The Lower Eastside Girls Club (LESGC) supports young women and gender-expansive youth of color throughout New York City in leveraging their inner power to shape a better future for themselves, their community, and the world. Through free, year-round, innovative programming we connect young people with their passions, celebrate their curiosity, and channel their creative energy. We believe that the health and wellbeing of the young people we serve is intimately connected to the wellbeing of their families and their community. To address this need in 2022, we expanded our mission and service population with the Center for Wellbeing and Happiness, which provides free, full-spectrum wellness services addressing the social determinants of health for all generations and genders on the Lower East Side.

We understand that building a community in which the wellbeing of all generations and genders is collectively supported requires a holistic approach that addresses the social determinants of health.

With care and purposeful action, we create space for meaningful discoveries, healing, growth and evolution.

We build in partnership with our Community and recognize that we need solidarity and collaboration to build a just world. We are committed to uplifting the expertise and experience of Black, Indigenous, People of Color (BIPOC) based in the Lower East Side community.

We embrace Radical Imagination, facilitating learning as a joyful, playful, and emancipatory act that allows our members to envision a present and future that breaks the boundaries and barriers of the status quo.

We affirm all identities and experiences.

We are rooted in Healing Justice. We believe a more equitable and just future is possible and commit to both acting upon and embodying the values of anti-racism, gender- and sexuality-based equality, and socioeconomic justice. We aim to address harm at its root cause and heal together.

We commit to Sustainability and environmental justice for ourselves, our community, our city and our world.

We foster Innovation through dynamic and proactive youth and community programming.

We are trailblazers, building new, intergenerational pathways for our members and community to thrive and to create their own transformative change.

We value shared wisdom and the exchange of knowledge passed down over generations and gained through life experiences.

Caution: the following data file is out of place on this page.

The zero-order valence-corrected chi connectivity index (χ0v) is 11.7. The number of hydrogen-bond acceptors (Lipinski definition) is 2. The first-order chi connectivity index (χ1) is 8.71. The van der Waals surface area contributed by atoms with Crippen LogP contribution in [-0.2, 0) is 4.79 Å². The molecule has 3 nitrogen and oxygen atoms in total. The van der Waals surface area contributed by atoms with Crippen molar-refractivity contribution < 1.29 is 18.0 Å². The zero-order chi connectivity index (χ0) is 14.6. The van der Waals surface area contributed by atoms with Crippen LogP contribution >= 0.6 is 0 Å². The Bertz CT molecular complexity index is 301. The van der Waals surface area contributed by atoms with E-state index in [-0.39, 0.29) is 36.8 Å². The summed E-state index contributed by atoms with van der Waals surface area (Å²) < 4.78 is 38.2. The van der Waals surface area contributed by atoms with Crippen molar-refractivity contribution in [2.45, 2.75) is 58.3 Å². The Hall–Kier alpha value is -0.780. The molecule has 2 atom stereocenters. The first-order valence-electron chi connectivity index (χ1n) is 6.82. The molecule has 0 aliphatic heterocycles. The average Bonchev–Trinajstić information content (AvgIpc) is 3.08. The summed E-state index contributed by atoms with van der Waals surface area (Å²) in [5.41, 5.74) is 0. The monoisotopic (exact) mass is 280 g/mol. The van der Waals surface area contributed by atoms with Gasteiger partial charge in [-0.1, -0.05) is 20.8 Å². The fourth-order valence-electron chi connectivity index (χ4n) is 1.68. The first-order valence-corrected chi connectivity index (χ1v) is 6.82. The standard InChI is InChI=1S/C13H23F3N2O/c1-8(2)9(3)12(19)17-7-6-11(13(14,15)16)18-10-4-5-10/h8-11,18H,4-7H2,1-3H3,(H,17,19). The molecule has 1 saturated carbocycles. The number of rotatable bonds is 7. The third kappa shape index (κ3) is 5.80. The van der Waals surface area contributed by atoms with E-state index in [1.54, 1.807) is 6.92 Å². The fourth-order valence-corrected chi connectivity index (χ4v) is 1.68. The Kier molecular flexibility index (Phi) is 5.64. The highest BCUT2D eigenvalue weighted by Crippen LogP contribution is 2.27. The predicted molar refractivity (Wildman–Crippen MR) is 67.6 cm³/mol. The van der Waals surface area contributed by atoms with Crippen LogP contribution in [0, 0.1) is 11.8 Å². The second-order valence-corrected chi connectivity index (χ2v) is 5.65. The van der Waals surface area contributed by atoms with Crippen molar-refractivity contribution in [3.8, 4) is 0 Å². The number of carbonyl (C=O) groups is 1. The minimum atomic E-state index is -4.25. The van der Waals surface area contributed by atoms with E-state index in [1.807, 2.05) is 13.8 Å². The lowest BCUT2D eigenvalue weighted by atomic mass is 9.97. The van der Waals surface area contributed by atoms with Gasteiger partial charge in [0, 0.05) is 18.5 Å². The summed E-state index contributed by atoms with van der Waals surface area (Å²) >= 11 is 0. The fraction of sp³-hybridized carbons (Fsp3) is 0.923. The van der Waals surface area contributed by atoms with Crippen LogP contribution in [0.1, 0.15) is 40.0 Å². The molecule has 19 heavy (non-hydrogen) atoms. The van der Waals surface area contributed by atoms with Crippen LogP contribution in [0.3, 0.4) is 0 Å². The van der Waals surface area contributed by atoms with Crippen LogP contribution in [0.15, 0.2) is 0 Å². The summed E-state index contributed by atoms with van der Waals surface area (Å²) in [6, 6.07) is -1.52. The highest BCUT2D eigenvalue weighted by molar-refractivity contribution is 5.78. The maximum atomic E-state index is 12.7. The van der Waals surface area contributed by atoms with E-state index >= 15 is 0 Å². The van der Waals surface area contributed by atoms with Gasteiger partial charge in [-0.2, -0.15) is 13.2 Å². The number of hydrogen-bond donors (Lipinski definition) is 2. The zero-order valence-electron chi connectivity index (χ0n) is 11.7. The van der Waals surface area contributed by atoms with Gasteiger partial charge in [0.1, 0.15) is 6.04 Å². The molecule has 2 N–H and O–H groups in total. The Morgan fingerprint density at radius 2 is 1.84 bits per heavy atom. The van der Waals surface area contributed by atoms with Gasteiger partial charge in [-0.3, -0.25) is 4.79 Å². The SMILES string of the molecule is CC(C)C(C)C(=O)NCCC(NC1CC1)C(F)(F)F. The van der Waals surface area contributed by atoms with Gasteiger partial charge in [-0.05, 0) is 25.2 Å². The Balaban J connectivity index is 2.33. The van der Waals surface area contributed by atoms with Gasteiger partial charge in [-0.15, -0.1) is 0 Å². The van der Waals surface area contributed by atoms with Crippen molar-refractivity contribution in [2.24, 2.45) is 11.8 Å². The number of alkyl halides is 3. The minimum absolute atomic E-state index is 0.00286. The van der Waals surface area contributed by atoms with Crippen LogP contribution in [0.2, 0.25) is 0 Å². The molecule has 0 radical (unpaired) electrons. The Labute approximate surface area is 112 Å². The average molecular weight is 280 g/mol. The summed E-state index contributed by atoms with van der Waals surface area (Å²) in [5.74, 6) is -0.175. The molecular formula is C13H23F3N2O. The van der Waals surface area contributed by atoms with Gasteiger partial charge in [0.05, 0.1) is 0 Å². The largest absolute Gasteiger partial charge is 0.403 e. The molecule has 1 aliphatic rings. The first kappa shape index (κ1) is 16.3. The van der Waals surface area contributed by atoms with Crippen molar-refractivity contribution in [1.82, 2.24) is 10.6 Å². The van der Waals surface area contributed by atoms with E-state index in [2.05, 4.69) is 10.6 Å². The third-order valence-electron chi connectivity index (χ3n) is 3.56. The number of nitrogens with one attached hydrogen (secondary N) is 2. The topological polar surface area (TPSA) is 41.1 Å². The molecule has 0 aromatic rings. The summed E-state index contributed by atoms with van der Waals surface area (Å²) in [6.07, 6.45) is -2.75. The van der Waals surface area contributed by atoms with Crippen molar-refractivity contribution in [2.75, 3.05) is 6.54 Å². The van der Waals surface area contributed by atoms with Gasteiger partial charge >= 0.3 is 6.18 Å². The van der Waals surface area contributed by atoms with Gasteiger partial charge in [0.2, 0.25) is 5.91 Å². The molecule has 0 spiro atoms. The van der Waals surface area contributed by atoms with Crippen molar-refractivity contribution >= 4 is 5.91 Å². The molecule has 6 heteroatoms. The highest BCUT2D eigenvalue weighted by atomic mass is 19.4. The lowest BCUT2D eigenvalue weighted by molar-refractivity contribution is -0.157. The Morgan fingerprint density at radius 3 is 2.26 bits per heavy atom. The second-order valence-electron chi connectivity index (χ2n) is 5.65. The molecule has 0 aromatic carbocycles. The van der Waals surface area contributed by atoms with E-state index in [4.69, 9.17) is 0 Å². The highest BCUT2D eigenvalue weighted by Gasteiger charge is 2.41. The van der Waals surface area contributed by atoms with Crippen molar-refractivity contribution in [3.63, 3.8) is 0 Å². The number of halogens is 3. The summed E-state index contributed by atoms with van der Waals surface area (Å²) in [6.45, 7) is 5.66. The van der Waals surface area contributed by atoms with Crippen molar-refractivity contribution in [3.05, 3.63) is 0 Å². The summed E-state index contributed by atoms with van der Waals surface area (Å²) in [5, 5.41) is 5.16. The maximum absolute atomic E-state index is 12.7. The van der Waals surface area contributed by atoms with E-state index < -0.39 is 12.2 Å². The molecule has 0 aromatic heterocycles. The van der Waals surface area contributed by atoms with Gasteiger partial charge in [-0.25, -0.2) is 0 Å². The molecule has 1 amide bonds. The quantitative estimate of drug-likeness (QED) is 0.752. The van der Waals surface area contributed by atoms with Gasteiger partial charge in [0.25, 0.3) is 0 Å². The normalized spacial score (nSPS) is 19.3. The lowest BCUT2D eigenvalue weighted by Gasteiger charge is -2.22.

Since 1996 The Lower Eastside Girls Club has connected young women and gender-expansive youth of color throughout New York City to healthy and successful futures through free, innovative year-round programming and mentoring. Every year, 1000+ of youth enter our Center for Community (5,000 sq. ft facility) that is filled with joy, power and possibility. Inside our doors members have access to Art, Design, Digital Media, Sound Studios, a STEM lab, a Maker shop, Sustainability Studies lab, a Planetarium, a Culinary Education Center, Movement and Performing Arts space, Rooftop Farm and all the programming to go along with it. Members and families enjoy this programing free of charge, year-round.

In 2022 Lower Eastside Girls Club (LESGC) opened the Center For Wellbeing & Happiness (CWBH), an adjacent 5,000 sq. ft. space where we provide wellness programming for all genders and generations at no cost. CWBH is a space grounded in healing justice, where local practitioners, expert practitioners, and health-based agencies can convene to address harm at its root cause and heal together. Collectively, we are creating a dynamic wellness hub that transforms self-care into community care. Programs are implemented in partnership with community practitioners and peer organizations. Partners include We Speak NYC, University Settlement Families Thriving program, RISE Parent Advocacy program, GOLES, Neighborhood Trust Financial Partners, Stacks + Joules, and Mama Glow doula training program, among others.



LESGC has financial processes and procedures in place, beginning with developing a detailed budget for the upcoming fiscal year. Our funds are tracked by program and donor (including individual donors, corporations, foundations, and government funders). Invoices are generated and completed by program staff members. All expenditures are submitted to our finance team. We are audited by an independent organization annually and have been in strong financial standing as a not-for-profit organization under the laws of the State of New York for over 25 years.